How can a hacker try all possible passwords if systems block the login attempts?
I understand that my password, especially if it’s not very strong, can likely be figured out by a computer driven program using trial and error. For example, all permutations, combinations of numbers, letters and special characters. What I don’t understand is this – wouldn’t a hacker, be it a person or a machine, have to actually try each and every one of these computer derived guesses on the sign-in screen of the website that they are trying to access to see if they get lucky? My experience tells me that after just a few failed attempts at entering a password, the website will not allow any more tries? So how in the heck are they able to try out all of the thousands of possible passwords that he comes up with?
What you’ve described is called a brute force attack and you’re quite right; it’s a rare system that will allow such an attack to proceed past the first few errors – but that’s not the only option a hacker actually often has available to them.
As you said, this type of attack simply involves the hacker trying to login using your ID and every possible password in turn. Most good systems will note that the same person has been trying to login unsuccessfully too many times, and it will typically lock the account either for a few minutes or perhaps for an extended period of time. This type of brute force attack is most often attempted using a computer and thus even inserting a lock of a few minutes makes even the fastest automated attack impractical. But to be honest, even when systems are operating full speed, the login process is typically slow enough on its own to make this type of brute force attempt impractical anyway.
So to put it another way, it’s not what hackers, or at least the smart ones, actually, do. If they’re going to attack via simply logging in, what they’ll do instead is stack the deck. You’ve probably seen those reports that come out every year that show the top 100 most popular passwords, and of course we use that as an example of how awful these popular passwords really are. Don’t use them. But those lists are just the top 100. Hackers can and sometimes do take the top 1000 or 10,000 or 100,00 passwords and try those in order of popularity. Given how many people use these bad passwords, it’s potentially worth the hackers’ time to try them. Even if there are periodic delays.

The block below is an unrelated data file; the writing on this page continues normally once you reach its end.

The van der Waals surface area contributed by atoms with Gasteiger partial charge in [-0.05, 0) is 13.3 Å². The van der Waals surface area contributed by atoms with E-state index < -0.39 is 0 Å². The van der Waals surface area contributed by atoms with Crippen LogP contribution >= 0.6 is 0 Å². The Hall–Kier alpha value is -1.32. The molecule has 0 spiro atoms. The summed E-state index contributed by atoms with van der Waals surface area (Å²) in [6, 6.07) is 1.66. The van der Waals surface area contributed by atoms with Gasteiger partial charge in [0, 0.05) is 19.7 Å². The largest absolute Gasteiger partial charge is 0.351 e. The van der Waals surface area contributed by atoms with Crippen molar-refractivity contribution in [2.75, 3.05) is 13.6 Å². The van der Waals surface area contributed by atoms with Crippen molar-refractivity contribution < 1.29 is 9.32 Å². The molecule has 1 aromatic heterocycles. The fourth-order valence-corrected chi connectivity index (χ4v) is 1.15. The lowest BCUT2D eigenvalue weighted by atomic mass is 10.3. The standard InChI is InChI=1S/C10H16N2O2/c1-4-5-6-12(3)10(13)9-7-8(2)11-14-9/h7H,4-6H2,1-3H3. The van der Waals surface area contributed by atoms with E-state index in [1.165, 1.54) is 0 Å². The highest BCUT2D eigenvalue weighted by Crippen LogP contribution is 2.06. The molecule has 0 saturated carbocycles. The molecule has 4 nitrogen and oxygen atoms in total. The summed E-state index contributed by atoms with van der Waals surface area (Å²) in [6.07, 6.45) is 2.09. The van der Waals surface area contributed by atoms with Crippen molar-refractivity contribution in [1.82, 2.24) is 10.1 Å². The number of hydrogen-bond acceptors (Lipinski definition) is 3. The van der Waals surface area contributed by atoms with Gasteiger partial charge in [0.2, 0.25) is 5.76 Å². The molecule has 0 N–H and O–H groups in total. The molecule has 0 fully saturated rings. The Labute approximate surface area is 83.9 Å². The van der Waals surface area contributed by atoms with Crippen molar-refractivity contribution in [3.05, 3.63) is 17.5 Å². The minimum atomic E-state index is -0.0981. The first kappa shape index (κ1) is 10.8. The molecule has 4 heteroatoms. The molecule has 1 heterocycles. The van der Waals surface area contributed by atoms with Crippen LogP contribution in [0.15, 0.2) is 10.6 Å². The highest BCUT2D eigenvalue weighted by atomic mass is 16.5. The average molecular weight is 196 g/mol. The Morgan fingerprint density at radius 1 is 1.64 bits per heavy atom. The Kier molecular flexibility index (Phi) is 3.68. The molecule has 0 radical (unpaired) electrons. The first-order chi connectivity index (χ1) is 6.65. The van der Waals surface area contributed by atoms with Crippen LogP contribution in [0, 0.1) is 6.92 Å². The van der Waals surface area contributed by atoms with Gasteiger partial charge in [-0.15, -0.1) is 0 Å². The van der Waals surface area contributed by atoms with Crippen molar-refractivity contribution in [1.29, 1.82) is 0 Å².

Just the top 1000 tried against a large number of accounts will probably get them access to a depressingly, surprisingly, large number of those accounts.
But there’s more; there’s actually a very practical and reasonable way for hackers to try every password. I’ve talked before about how many services store your password. They create what’s called a hash of the password. Think of it as a kind of a one-way encryption that can’t be undone. In other words, you can create a hash from a password but you can’t get the password from that hash. Add to that, it’s statistically impossible for two passwords to generate the same hash. So when you set your password, the service creates the hash associated with it and stores the hash.
When you login, the service again creates the hash of whatever you typed in as your password. It then compares this hash with the hash that it created when you set your password. If those two hashes match, then you must have typed in the same password this time as you did when you created the password in the first place.